Difficult decision with LOTS of variables. :(

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Thanks for the replies guys. I have been here (as you can see) since late 2005 when prices got rediculous... I rent (350 quid for a 3 bed detatched) right now, and burrowing away another 3K per month.... Thing is, I like to think I am fairly reasonable, Houses I should have been expected to afford are now coming into my reach... which is nice. Last 4 years saving have been tough, but having squirrelled away nigh on 70k, I am also thinking, f*ck 'em, they priced me out the market, I am going to take them for as much as I can.

Problem is mrs MBGA wants to buy, as saving for 4 years, saving every penny with few luxuries in between, has taken its toll, and now we are starting to be able to afford 'dream home' I can see why she wants to buy....

Concerns at the Mo:

Said bond crisis could easly push rates up considerably. I can currently fix for 10 years at 5% (abbey). IF we get a bond crisis this year, those mortgage deals will evaporate. having done a LOT of sums on Excel, rates of 7% fixed would completely cancel out any saving I am doing up to a purchase price of around 280K. Purchase Price of 240K and I can wait for rates to go up to 10% fixed. This is the deal. I reckon we are 50/50 for rates going up this year and certainly next year post-election.

We are about half way through the crash, sellers know they have to take a big hit to shift, but we still have the benefit of cheaper rates... Kind of best of both worlds. At the end of the day, all this is about is getting the cheapest house over the term of the mortgage, NOT getting the cheapest initial purchase price. Sometimes we forget about this. I still think medium term deflation is the most likely route though.

Difficult decision with LOTS of variables. :(

Good luck when you have decided stop thinking about it and stick with your decision. Take them for as much as you can, the first offer you make is lowest possible you will pay, and you will meet somewhere in the middle after a week or two of EA poker. If you offer too much on your first offer you will kick yourself later on...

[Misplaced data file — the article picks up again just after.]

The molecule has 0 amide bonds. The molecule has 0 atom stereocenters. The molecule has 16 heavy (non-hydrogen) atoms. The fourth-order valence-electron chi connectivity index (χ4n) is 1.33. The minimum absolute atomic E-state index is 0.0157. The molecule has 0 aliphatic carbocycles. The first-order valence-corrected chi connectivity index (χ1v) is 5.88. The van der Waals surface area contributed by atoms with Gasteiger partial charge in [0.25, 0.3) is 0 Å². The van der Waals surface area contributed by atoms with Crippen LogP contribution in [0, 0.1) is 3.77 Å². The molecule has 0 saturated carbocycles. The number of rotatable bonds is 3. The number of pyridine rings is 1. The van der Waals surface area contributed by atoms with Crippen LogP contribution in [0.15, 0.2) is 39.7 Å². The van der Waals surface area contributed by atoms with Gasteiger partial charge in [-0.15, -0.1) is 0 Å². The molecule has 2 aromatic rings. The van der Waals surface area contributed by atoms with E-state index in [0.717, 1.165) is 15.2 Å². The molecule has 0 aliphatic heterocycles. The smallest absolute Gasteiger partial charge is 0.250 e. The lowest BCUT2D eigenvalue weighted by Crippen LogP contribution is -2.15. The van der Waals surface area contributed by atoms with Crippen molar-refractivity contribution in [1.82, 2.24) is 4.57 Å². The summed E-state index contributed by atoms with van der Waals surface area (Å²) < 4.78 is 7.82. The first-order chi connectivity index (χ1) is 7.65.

I currently regret going for a 5 year fixed, but if I was doing it again today I would be tempted.... The problem with a fix rate is the inability to get out of the deal without getting charged for it.

Edited by moosetea

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Thanks for the replies guys. I have been here (as you can see) since late 2005 when prices got rediculous... I rent (350 quid for a 3 bed detatched) right now, and burrowing away another 3K per month.... Thing is, I like to think I am fairly reasonable, Houses I should have been expected to afford are now coming into my reach... which is nice. Last 4 years saving have been tough, but having squirrelled away nigh on 70k, I am also thinking, f*ck 'em, they priced me out the market, I am going to take them for as much as I can.

Problem is mrs MBGA wants to buy, as saving for 4 years, saving every penny with few luxuries in between, has taken its toll, and now we are starting to be able to afford 'dream home' I can see why she wants to buy....

Concerns at the Mo:

Said bond crisis could easly push rates up considerably. I can currently fix for 10 years at 5% (abbey). IF we get a bond crisis this year, those mortgage deals will evaporate. having done a LOT of sums on Excel, rates of 7% fixed would completely cancel out any saving I am doing up to a purchase price of around 280K. Purchase Price of 240K and I can wait for rates to go up to 10% fixed. This is the deal. I reckon we are 50/50 for rates going up this year and certainly next year post-election.

We are about half way through the crash, sellers know they have to take a big hit to shift, but we still have the benefit of cheaper rates... Kind of best of both worlds. At the end of the day, all this is about is getting the cheapest house over the term of the mortgage, NOT getting the cheapest initial purchase price. Sometimes we forget about this. I still think medium term deflation is the most likely route though.